I'll click the Browse button again and then down toward the bottom of the dialog I'll click the P arameters button. In the Parameters button you add an name and a value for each value that you want to pass to the update form. You must pass the primary key value to the update form so that it knows which record to display. I'll set the name of the parameter to explorerid, all lowercase. Then I'll click in the Value column and click the lightning bolt and then if it's not already open I'll open up the record set tree, and I'll choose the primary key column explorerId.
I'll click OK, click OK again, and click OK a third time. Then I'll go to Code View and show you the resulting generated code. The HREF attribute starts with the name of the file I'm navigating to and then after a question mark passes the variable named explorerid and sets its value to the column explorerId. Now one very important thing that you have to check is that because PHP variables are case-sensitive, you must make sure that the variable that you pass from this page matches the spelling of the variable you're expecting in the target page.
So now I'll go to the Diles panel and open explorerupdate2.php, and make sure you're looking at it in Code View. Then scroll down in the file to lines 69 through 71. This code was generated by Dreamweaver. Notice that in Dreamweaver it matches the name of the variable to the name of the database column. And if your database column has any uppercase characters, it uses those. I usually like to set all my variables with all lowercase. So to make sure that the two match, in the isset function I'll set explored to all lowercase there.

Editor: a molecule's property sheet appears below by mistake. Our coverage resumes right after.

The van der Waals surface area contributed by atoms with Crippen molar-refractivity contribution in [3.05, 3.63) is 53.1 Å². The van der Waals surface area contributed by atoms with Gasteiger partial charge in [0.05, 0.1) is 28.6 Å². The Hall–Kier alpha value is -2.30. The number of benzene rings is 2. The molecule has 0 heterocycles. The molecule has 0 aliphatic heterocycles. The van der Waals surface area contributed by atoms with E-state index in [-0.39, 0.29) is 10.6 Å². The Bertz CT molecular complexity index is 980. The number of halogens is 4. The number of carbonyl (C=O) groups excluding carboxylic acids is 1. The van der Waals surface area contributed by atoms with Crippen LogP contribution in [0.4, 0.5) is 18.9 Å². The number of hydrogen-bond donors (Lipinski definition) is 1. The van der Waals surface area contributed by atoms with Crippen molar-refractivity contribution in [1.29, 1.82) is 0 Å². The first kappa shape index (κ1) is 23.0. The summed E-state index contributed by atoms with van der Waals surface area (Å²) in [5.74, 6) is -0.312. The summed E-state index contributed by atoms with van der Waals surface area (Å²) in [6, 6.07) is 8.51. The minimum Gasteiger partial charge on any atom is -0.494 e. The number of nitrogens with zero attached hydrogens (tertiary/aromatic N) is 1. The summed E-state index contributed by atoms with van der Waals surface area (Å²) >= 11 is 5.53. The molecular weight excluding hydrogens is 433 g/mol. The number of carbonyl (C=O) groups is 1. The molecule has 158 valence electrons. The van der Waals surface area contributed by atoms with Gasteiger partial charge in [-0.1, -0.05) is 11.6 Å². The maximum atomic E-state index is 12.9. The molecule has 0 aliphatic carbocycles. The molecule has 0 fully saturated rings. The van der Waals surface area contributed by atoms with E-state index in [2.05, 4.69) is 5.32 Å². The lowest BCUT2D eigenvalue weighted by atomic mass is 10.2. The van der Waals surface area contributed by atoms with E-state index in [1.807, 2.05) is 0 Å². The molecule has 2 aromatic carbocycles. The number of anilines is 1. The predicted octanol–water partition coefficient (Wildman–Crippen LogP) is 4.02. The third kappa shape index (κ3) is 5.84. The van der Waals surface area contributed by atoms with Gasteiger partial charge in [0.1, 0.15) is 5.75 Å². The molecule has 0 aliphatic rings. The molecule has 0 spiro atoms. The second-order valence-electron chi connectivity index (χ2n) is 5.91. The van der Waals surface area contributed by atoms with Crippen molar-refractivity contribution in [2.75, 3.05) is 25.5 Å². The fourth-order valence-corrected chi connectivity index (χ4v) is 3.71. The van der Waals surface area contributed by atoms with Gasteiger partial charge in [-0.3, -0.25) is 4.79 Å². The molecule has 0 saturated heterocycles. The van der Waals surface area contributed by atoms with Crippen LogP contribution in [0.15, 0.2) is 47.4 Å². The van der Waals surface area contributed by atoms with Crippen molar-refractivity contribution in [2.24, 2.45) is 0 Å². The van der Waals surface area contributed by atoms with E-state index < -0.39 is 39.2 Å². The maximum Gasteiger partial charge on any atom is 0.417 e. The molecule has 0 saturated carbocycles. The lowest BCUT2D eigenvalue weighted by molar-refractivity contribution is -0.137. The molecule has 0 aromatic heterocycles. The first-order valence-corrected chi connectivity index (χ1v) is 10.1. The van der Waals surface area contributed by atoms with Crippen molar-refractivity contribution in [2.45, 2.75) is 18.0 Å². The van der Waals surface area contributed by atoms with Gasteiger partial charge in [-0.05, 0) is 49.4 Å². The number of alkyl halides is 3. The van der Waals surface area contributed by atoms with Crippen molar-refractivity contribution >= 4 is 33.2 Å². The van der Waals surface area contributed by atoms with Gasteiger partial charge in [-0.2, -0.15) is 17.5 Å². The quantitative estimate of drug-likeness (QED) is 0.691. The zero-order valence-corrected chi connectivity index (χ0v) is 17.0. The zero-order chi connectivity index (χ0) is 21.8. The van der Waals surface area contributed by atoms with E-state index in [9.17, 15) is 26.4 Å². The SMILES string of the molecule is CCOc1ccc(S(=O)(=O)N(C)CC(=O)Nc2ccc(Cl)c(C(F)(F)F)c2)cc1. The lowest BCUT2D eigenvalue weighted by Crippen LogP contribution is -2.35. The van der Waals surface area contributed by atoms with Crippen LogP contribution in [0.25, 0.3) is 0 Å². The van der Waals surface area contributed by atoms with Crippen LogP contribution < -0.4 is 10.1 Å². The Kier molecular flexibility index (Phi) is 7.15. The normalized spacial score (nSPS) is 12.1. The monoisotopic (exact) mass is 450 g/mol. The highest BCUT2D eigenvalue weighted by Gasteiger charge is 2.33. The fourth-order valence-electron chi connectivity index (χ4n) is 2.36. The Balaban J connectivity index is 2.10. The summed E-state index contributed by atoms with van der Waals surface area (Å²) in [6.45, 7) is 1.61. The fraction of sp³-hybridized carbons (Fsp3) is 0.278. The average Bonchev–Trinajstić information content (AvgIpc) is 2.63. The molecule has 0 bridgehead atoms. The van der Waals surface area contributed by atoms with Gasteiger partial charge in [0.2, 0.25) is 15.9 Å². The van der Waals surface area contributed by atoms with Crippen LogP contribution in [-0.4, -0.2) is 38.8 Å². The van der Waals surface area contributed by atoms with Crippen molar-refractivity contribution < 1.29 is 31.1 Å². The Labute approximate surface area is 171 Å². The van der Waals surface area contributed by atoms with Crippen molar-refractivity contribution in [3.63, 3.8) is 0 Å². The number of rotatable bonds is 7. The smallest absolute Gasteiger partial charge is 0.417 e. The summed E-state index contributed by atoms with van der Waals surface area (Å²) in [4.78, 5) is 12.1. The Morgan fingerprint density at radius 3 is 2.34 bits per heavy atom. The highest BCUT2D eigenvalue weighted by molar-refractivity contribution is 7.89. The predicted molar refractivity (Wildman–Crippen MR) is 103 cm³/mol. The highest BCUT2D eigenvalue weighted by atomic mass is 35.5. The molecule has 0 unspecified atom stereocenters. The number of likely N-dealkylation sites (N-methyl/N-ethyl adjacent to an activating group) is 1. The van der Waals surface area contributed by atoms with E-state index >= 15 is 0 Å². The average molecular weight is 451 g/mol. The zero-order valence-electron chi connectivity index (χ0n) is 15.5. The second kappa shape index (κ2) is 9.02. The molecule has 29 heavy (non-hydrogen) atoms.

And then I'll do the same thing on the next line. So now the spelling of the variable in the target file exactly matches the stone of the variable in the sending file. I'll save my changes in both files and then just to be sure that they've both been copied to the server, I'll go to explorerupdate2.php and look at it in Live View. It'll open up to default record, that is, the record with a primary key value of one. Then I'll exit Live View and I'll go to explorerlists.php and I'll open this file in the browser.
Now I should be able to click on any link, and I should see this selected record. I'll click on New for New Explorer. And when the form opens it shows me that record. I'll set the first name value from New to Revised and I'll click Submit. And when the form's logic is completed I'm sent back to the list. And I'll see that the data has been revised. I'll also use this opportunity to fix the first row of my data, which I had a problem with in a previous exercise.
I'll click on Joey in Joey Adams and I'll set the date of birth to 4/15/1993. I'll click Submit, and when I return to the list page, I see the data correctly display. So that's a look at how to tie the components of the data management system together. From the list page you put in a simple hyperlink that takes you to the insert form and you also add in a dynamic URL for each record that passes a query string or a GET variable to the update form.
The update form then displays the existing data, the user can make whatever changes are required, and then when they submit the changes they're saved to the database.